Reputation Management is a hot topic in the boardroom these days. Having a solid business continuity plan could make or break your company’s ability to survive a data breach or other systems failure that could tarnish your hard-earned reputation. Company news about data loss, systems downtime and other unplanned interruptions occur with regularity. According to technology research firm Gartner, a business that has a catastrophic data event has a two-year survival rate of just 6%. Surprisingly, your company can avoid these scenarios by having a solid BC/DR Plan.
Does your business have a backup and disaster recovery plan? Businesses of any size should know which applications–and their associated data–they rely on and what the cost of interruption would be in the event of an unintended disruption.
According to the technology industry research firm Gartner Group, ninety percent of companies that experience data loss go out of business within two years. Countless studies indicate the longer the downtime, the greater the risk. More and more businesses are turning to Cloud Backup and collation to ensure their critical data is protected. But how long will it take to restore that data when a disaster strikes? Here are some points to consider to minimize the risk of downtime.
Most businesses need a Backup and Disaster Recovery plan. Disasters like fire, flood, earthquake, and more can bring your systems to a halt. Systems including order processing, invoicing, emails, call center, and business phone are critical for daily operations. Without a Backup and Disaster Recovery plan, organizations that encounter a disaster run the risk of going out of business. Here are some tips for getting your Backup and Disaster Recovery plan in place.
Having a Business Continuity Plan is an important way to ensure your company can operate during and after a disaster. By assessing your business risk, you are able to protect your company and minimize downtime that may occur from unplanned business interruptions. Natural disasters including fire, earthquake, flooding and snowstorms can slow or halt operations. In addition, other threats including cyber attacks and data leaks can cause unplanned disruptions to your business. The impact of prolonged unplanned downtime can be reduced and or eliminated.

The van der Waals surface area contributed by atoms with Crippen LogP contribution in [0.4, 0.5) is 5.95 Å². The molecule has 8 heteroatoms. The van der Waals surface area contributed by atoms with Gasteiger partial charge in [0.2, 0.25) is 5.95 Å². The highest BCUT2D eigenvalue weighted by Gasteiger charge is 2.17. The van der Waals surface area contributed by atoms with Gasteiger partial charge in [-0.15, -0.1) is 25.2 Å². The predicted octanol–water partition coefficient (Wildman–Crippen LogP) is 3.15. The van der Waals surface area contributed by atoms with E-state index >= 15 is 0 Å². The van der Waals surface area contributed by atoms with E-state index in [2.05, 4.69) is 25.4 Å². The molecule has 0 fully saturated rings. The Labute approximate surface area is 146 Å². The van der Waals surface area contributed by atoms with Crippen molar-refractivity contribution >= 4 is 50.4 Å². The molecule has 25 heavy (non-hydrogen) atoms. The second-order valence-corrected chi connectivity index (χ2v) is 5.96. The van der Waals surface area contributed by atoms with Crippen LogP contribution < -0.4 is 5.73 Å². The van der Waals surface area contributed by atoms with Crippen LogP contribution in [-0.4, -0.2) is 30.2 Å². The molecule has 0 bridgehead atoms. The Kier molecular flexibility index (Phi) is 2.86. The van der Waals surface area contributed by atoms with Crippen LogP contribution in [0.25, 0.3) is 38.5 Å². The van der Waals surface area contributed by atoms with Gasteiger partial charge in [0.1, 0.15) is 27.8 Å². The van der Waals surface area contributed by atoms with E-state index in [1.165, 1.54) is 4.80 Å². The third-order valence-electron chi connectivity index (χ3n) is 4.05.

According to the International Data Corporation (IDC), total public IT Cloud services (SaaS, PaaS, and IaaS) spending will reach $127 billion in 2018. Compared to the 4.1% compound annual growth rate the IT market will experience from 2013-2018, the public Cloud will grow at a 22.8% compound annual growth rate. That’s five and a half times more than the total IT market spending!
It’s a moment every business owner dreads. A message appears on your organization’s computer screen alerting you that your files have been encrypted and the only way to access them is by paying a ransom. Security threats to computers and mobile phones have grown more sophisticated around the globe in the past few years.
Cloud Computing is only beginning its growth and progression; more than half of all businesses have already implemented Cloud Computing in some way or another into their day-to-day operations. Whether you need improved security, lowered costs, higher efficiency, a backup plan, or a mixture of these benefits, the Cloud is the answer.
In the early days of Cloud computing, the common perception was that the cloud automatically opens systems to new, catastrophic risks. When weighing the pros and cons of moving to the Cloud, business owners assumed they were sacrificing security for the business agility that comes with using Cloud systems.
In just the past few years, it has become evident that the topic of cloud computing has shifted from a potential game changer to an essential ingredient of modern IT. For those moving down the path of business transformation, the cloud is the primary driver. The International Data Corporation estimates the public cloud market to grow at 23% CAGR through 2018